Tools & vital fluids required
- Allen Key Set
- Flat Head Screwdriver
- Circlip Pliers
- 27mm Socket Set
- 7.5wt Suspension Oil
- Suspension Specific Grease
- Lint Free Rags
Thoroughly clean and depressurise the the airspring.
Make a note of how many clicks from open the compression adjustment dial is set to, then remove the adjustment dial
Repeat this with the rebound adjustment dial, it will be stiff so apply gentle even pressure when prising off.
Remove footnut bolts from the bottom of each leg.
over an oil pan, slide the lowers slightly off of the CSU and allow the old oil into pan and remove lowers. Then slide the lowers fully off of the CSU.
Now it is time to remove the airspring
Remove circlip from the bottom of the airspring stanchion
Remove airspring top nut with socket wrench
Remove air tube from the stanchion/CSU
Remove damper top nut with socket wrench
Remove damper from the stanchion/CSU
Deep clean the CSU and lowers with isopropanol
Inspect seals for cracks and damage
Remove and replace seals if necessary
Disassemble and drain damper
First pull the rebound shaft from the damper tube, drain the oil into oil pan
Remove low speed adjustment unit
Deep clean all components
Inspect components and seals, ensure bleedport is clear.
Before reassembling the damper, move the seal head on the rebound shaft to the bottom of the shaft.
Ensure the rebound adjustment is set to fully open.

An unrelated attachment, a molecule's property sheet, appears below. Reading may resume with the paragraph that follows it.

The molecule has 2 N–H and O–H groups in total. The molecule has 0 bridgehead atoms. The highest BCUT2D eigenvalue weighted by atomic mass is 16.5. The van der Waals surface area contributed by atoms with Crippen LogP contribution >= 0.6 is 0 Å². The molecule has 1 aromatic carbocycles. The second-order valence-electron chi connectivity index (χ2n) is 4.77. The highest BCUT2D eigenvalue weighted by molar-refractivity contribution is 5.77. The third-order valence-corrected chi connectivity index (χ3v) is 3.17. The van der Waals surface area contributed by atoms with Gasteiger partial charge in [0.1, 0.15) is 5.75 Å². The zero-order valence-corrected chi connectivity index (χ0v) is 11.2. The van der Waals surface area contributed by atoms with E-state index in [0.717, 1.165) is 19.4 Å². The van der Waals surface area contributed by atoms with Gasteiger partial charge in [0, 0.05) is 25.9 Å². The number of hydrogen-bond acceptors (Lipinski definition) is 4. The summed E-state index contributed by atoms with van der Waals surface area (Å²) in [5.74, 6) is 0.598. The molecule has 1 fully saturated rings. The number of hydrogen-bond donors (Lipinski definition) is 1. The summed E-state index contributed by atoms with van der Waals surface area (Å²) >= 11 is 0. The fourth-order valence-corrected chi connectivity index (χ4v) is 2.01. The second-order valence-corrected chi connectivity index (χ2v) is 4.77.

To refill and bleed the damper, begin by filling the rebound shaft with 7.5wt suspension oil and set aside.
Insert the low speed unit into the damper shaft, invert and fill with oil, ensure all air bubbles have risen to the surface.
Over an oil pan quickly invert and insert the rebound shaft into the damper unit. Some oil will over spill.
The damper is now filled and ready to be re installed, the damper bleeds air and draws oil in the bottom of the rebound shaft when in use. This ensures the damper is fully bled and has the correct oil volume at all times.
Now move onto the airspring, the airspring uses a coil as the negative spring. Coat the coil spring in a healthy amount of suspension specific grease.
Ensure there is an thin amount of grease covering the piston head seals.
Then apply a thing coat of grease to the outside of air tube itself.
Reinsert the air tube into the CSU, tighten the top cap down to the correct torque.
Invert the CSU and pour in 5ml of 7.5wt oil.
With the CSU still inverted, press in the airshaft into the air tube. Re-fit the circlip.
Now move onto the lowers. Apply a full covering of suspension grease to the inside of the dust seals and the inner oil seal.
The last step is full re-assembly, clamp the CSU into a work stand, then work the stanchions through the dust seals. Be careful not to damage the seals of the garter springs.
It can sometimes be easier to work one side into place then the other, regardless be gentle and dont force or apply undue pressure to the seals.
Next take the damper, slide it into the fork, then tork the top cap down to the correct torque.
Re-fit the compression adjustment dial, make sure you dont loose the detent ball bearing while doing so!
Using a syringe, inject 25ml of 7.5wt suspension oil into the lower of each leg of the fork. This will keep thing moving smoothly and give the damper an oil bath to draw from.
Refit the footnuts on both sides, ensure the correct torque is applied.
Next, refit the rebound dial, make sure you fit it to the fully open position, otherwise you wont be able to fully turn the dial. Turn the rebound dial to what it was set to before servicing.
Now do the same with the compression adjuster, ensuring it is set to the same number of clicks that it was prior to servicing.
Finally, re-presurrise the fork, give the whole fork a good clean to ensure there is no excess grease or oil residue.
Grab a beer, thats your 350 CR serviced and ready to go back in the frame.